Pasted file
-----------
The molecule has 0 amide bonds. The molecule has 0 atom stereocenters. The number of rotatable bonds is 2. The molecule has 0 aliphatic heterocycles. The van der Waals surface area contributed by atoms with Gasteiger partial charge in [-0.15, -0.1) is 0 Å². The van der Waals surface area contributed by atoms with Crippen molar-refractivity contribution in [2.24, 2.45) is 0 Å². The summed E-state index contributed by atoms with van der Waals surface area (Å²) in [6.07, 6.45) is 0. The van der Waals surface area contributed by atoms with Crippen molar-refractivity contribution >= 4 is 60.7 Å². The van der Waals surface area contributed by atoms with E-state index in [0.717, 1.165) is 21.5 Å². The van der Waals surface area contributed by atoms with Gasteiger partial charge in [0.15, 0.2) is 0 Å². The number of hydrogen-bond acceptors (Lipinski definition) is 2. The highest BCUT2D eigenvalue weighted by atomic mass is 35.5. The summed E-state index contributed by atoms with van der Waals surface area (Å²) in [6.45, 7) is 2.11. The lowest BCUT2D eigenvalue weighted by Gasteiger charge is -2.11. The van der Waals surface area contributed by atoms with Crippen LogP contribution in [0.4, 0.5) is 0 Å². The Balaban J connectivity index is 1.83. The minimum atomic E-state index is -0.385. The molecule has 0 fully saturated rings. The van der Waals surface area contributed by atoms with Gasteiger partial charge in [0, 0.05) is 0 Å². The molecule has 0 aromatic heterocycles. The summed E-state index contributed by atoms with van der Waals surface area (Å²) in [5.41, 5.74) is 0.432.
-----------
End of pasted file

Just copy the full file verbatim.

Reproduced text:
The molecule has 0 amide bonds. The molecule has 0 atom stereocenters. The number of rotatable bonds is 2. The molecule has 0 aliphatic heterocycles. The van der Waals surface area contributed by atoms with Gasteiger partial charge in [-0.15, -0.1) is 0 Å². The van der Waals surface area contributed by atoms with Crippen molar-refractivity contribution in [2.24, 2.45) is 0 Å². The summed E-state index contributed by atoms with van der Waals surface area (Å²) in [6.07, 6.45) is 0. The van der Waals surface area contributed by atoms with Crippen molar-refractivity contribution >= 4 is 60.7 Å². The van der Waals surface area contributed by atoms with E-state index in [0.717, 1.165) is 21.5 Å². The van der Waals surface area contributed by atoms with Gasteiger partial charge in [0.15, 0.2) is 0 Å². The number of hydrogen-bond acceptors (Lipinski definition) is 2. The highest BCUT2D eigenvalue weighted by atomic mass is 35.5. The summed E-state index contributed by atoms with van der Waals surface area (Å²) in [6.45, 7) is 2.11. The lowest BCUT2D eigenvalue weighted by Gasteiger charge is -2.11. The van der Waals surface area contributed by atoms with Crippen LogP contribution in [0.4, 0.5) is 0 Å². The Balaban J connectivity index is 1.83. The minimum atomic E-state index is -0.385. The molecule has 0 fully saturated rings. The van der Waals surface area contributed by atoms with Gasteiger partial charge in [0, 0.05) is 0 Å². The molecule has 0 aromatic heterocycles. The summed E-state index contributed by atoms with van der Waals surface area (Å²) in [5.41, 5.74) is 0.432.